Some 27 million Soviet soldiers and civilians were killed in World War II, and the Nazi surrender in May 1945 is seen by many Russians as a high point in a troubled 20th-century history.
Russian officials sometimes accuse the United States and other Western countries of playing down the Soviet Union's massive contribution to the Allied victory, and Putin has often focused heavily on the Soviet role in his May 9 speeches.
Foreign leaders present for the parade this year included Serbian President Aleksandar Vucic and Israeli Prime Minister Benjamin Netanyahu, whose visit to Moscow comes after U.S. President Donald Trump's decision to withdraw from the 2015 deal to curb Iran's nuclear program. Netanyahu, like Trump, is a fierce critic of the deal, while Russia supports it.
Russian Defense Minister Sergei Shoigu said before the parade that some 13,000 people, 159 pieces of military hardware, and 75 aircraft would take part.
Putin -- who ordered the revival of the participation of heavy weaponry in the annual parade in 2008, which was held days after he stepped down after eight years as president when he was barred from reelection by term limits -- ramped up Russia's weapons programs and its military action abroad in his third term.
The weapons on display on May 9 included the Kinzhal (Dagger) missile -- one of the new arms Putin touted in an aggressive state-of-the-nation speech on March 1, during his sure-thing campaign for a new six-year term as president. The missile was carried by MiG-31K jets that flew over central Moscow.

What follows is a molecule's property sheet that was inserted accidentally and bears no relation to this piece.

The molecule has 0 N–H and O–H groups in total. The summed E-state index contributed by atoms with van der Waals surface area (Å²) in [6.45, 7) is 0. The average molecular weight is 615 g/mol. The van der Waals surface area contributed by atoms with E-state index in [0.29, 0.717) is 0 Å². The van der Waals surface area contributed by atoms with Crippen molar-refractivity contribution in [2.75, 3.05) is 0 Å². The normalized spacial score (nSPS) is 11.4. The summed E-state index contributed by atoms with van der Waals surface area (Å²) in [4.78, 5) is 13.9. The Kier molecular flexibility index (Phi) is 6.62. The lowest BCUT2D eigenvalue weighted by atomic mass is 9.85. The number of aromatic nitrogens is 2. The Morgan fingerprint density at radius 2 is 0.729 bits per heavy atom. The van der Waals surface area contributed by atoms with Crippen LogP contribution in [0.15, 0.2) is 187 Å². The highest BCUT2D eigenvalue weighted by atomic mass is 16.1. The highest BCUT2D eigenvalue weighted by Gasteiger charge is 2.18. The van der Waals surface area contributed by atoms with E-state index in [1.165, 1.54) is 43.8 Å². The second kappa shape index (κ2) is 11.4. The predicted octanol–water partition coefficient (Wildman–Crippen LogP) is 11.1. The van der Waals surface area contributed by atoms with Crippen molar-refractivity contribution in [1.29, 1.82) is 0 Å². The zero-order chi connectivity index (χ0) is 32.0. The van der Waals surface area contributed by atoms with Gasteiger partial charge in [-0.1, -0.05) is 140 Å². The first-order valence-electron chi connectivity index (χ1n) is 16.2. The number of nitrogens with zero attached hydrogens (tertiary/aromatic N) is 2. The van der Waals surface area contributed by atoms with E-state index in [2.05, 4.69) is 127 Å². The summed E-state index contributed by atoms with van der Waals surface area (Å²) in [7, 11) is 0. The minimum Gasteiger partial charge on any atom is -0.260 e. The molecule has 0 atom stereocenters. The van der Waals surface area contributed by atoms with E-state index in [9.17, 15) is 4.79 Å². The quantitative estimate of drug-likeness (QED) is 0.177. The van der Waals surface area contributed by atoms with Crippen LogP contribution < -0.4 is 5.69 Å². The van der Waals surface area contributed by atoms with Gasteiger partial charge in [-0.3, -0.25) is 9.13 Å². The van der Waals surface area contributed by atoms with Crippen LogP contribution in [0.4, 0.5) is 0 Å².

Other weapons shown on Red Square were the Yars mobile, intercontinental-nuclear-missile launcher; the Iskander-M ballistic missile launcher; and the S-400 air-defense missile system, which Russia has deployed to protect its forces backing President Bashar al-Assad in the war in Syria.
There was also the Su-57 stealth fighter, the Uran-9 unmanned armored vehicle, and a machine-gun-fitted snowmobile called the Berkut, a signal of Russia's ambitions in the Arctic.
In addition to Moscow, military parades were held on Palace Square in St. Petersburg and in nearly 30 other Russian cities, with a total of 55,000 troops, 1,200 weapons systems, and 150 warplanes taking part.
Changing Views Of Victory
Victory Day celebrations were also held in several other former Soviet republics. But with feelings of unity with Moscow inspired by the memory of the war fading -- and many of Russia's neighbors wary of its intentions following its interference in Ukraine, where it seized Crimea in 2014 and supports armed separatists in the east -- the way the end of the war in Europe is marked differs from country to country.